Similarly, in the Christian life, we can easily misapply things. This is especially so in the case of the Bible’s language regarding Christian growth and God’s grace. For instance, some see the passages about justification by grace through faith is the ultimate or only expression of the Christian life. In so doing, they can actually believe/explain a version of faith that does not lead to good works or obedience in Christ.
On the other hand, some look at the passages in Scripture about spiritual growth and the need for obedience and see these as the ultimate or only expressions of the Christian life. The danger here is teaching that one is saved by one’s efforts and not God’s grace and the progress is always obvious and linear.
But one can see two aspects of the Christian life in Scripture. These aspects are often called the gospel/law, justification/sanctification/ and indicative/imperative distinctions. While I grasp all of those, I think that they can confuse certain issues. For instance, in Scripture the gospel includes commands, indicatives result from imperatives, and sanctification is not always about growth and obedience.
My preferred language is to distinguish the positional and progressive elements of the Christian life. I’m sure somebody came up with the language before me, but I haven’t seen it anywhere and it popped into my mind when I was teaching a class about the gospel/law and justification/sanctification distinction.
These are aspects of the Christian life concerning one’s identity in Christ. They are gifts of grace to be claimed as a certain possession by the faithful. Biblical examples include but are not limited to:
- Justification by faith (Romans 4:24-5:10)
- Adoption (Ephesians 1:3-23)
- Sanctification/being called saints (Romans 1:7, 1 Corinthians 1:29-31)
- Being beloved by God (all over the Bible)
The importance of the positional aspects of the Christian life appears is that they give us individual and communal identity, they are dependent ultimately upon God, and they are not dependent upon our progress (justification by faith is true for anybody who has faith).
These are elements of the Christian life in which growth and progress can be made. The confusing thing is that sometimes the Bible uses the same words for progressive and positional categories (sanctification, grace, live like children of God, etc). Biblical examples include but are not limited to:
- Blessed are the peacemakers, for they will be called the sons of God. Being a son of God here is a designation based on character, not a declaration based on grace received through faith.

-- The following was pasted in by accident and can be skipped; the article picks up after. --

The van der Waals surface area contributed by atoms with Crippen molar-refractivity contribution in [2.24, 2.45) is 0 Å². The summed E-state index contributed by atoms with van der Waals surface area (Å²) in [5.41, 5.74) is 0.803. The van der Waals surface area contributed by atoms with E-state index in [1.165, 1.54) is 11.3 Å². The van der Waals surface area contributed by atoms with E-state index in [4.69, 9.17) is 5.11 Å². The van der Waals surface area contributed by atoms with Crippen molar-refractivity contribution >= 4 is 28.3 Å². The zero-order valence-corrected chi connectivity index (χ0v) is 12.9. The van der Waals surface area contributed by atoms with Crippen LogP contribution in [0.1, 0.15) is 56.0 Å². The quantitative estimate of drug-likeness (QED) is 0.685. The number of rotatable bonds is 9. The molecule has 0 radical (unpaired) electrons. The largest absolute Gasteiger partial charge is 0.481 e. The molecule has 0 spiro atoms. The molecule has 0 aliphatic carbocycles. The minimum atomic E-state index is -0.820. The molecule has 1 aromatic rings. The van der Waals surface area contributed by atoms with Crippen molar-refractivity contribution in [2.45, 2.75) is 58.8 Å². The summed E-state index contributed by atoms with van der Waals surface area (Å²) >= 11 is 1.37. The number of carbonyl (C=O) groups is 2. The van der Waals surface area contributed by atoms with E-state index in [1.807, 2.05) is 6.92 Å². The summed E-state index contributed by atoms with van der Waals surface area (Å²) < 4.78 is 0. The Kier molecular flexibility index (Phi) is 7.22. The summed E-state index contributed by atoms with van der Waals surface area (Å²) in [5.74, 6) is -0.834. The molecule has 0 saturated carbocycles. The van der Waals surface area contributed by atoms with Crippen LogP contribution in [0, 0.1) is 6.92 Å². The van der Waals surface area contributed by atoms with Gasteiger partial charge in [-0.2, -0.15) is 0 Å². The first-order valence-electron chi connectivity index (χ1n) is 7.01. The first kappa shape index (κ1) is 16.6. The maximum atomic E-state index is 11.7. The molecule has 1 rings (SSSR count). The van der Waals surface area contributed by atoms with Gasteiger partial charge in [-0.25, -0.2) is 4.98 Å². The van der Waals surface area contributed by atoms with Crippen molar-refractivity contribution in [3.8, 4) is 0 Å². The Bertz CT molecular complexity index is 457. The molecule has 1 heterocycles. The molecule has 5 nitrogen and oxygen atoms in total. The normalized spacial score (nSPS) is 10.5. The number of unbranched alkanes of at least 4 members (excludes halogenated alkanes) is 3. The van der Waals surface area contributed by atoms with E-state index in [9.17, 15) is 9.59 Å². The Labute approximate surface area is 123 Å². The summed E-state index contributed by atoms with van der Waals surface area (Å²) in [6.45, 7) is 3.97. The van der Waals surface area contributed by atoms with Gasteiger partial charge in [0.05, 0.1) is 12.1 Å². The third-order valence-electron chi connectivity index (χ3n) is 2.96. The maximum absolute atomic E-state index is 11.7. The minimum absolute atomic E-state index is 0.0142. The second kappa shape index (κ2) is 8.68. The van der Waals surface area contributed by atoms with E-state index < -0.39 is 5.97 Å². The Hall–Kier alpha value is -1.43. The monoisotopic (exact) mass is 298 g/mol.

- Matthew 6:33 (seek first the kingdom of God and it’s righteousness). Righteousness is not a declaration but a virtue to be pursued.
- Hebrews 12:14 say to strive for the holiness/sanctification necessary to see the Lord.
- Abiding in God’s love (1 John 3, John 14-26)
The importance of these aspects of the Christian life is that they speak of the goals toward which faith strives. While one does not have to be a perfect peacemaker to be justified by faith, one should have a faith of the sort that will lead to peacemaking. These aspects of the Christian life also speak of how one experiences life with God and approaches true happiness and Christian virtue.
When one properly grasps the difference between these two modes of Christian discourse it becomes significantly easier to understand how one can be justified by faith but still be commanded to strive for “the holiness without which no one will see the Lord (Hebrews 12:14).” The faith that justifies is faith that seeks holiness (the holiness doesn’t justify). Similarly, the state of justification is a hope and comfort specifically for those who live in faith.
A few months back, I requested a review copy of All that the Prophets have Declared (APD) from it’s editor Matthew Malcolm. He graciously sent me a copy in exchange for an honest review.
In the 1950s, C.H. Dodd said that the New Testament’s interpretation of the Old Testament, particularly in terms of the notion of fulfillment seems to”govern the early Christian interpretation of the gospel events.” Understandably, people interested in understanding the Bible and it’s gospel have studied the subject carefully.
In the case of this book, there are several authors. I typically give author background on reviews, but in this case, I’ll simply follow the bad, good, and conclusion pattern.
There are two problems in the book that are simply matters of formatting:
- The book uses endnotes. The worst example of a book doing this is Campbell’s “The Deliverance of God.” APD is much more brief, but do to the rigor of the book it still contains 67 pages of endnotes. That’s nearly 24% of the book. This means that almost every few sentences, if you want to know a source, etc, you’ve got to look in the back. I happen to know that publishers typically make these choices, but it still hurts the reading experience.
- There is no index. This is a minor quibble, but in a brief book that is clearly meant to be a scholarly resource, having an index of authors and Bible verses would make the book much more helpful to pastors or professors at small colleges.